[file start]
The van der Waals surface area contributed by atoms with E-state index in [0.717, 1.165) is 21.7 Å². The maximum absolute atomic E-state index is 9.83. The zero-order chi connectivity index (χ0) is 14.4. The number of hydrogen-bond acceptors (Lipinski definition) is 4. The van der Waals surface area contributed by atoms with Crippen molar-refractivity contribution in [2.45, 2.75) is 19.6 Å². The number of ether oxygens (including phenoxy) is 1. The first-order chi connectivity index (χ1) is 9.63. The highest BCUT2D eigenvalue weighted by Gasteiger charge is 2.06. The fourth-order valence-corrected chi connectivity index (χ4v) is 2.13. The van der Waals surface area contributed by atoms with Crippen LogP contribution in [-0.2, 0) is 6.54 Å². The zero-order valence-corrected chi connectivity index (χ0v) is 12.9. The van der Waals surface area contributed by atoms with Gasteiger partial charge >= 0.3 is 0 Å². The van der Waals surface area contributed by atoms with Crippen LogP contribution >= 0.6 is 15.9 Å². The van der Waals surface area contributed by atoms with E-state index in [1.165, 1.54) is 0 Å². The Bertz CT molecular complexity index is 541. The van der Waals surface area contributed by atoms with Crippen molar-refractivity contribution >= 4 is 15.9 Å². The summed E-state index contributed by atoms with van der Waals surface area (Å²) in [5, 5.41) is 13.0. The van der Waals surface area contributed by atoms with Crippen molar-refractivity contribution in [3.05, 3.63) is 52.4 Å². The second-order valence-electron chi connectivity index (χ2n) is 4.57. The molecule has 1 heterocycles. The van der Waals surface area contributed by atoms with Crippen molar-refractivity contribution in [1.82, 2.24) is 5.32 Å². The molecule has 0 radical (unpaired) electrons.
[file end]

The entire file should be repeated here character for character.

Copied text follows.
The van der Waals surface area contributed by atoms with E-state index in [0.717, 1.165) is 21.7 Å². The maximum absolute atomic E-state index is 9.83. The zero-order chi connectivity index (χ0) is 14.4. The number of hydrogen-bond acceptors (Lipinski definition) is 4. The van der Waals surface area contributed by atoms with Crippen molar-refractivity contribution in [2.45, 2.75) is 19.6 Å². The number of ether oxygens (including phenoxy) is 1. The first-order chi connectivity index (χ1) is 9.63. The highest BCUT2D eigenvalue weighted by Gasteiger charge is 2.06. The fourth-order valence-corrected chi connectivity index (χ4v) is 2.13. The van der Waals surface area contributed by atoms with Crippen LogP contribution in [-0.2, 0) is 6.54 Å². The zero-order valence-corrected chi connectivity index (χ0v) is 12.9. The van der Waals surface area contributed by atoms with Gasteiger partial charge >= 0.3 is 0 Å². The van der Waals surface area contributed by atoms with Crippen LogP contribution >= 0.6 is 15.9 Å². The van der Waals surface area contributed by atoms with E-state index in [1.165, 1.54) is 0 Å². The Bertz CT molecular complexity index is 541. The van der Waals surface area contributed by atoms with Crippen molar-refractivity contribution >= 4 is 15.9 Å². The summed E-state index contributed by atoms with van der Waals surface area (Å²) in [5, 5.41) is 13.0. The van der Waals surface area contributed by atoms with Crippen molar-refractivity contribution in [3.05, 3.63) is 52.4 Å². The second-order valence-electron chi connectivity index (χ2n) is 4.57. The molecule has 1 heterocycles. The van der Waals surface area contributed by atoms with Crippen molar-refractivity contribution in [1.82, 2.24) is 5.32 Å². The molecule has 0 radical (unpaired) electrons.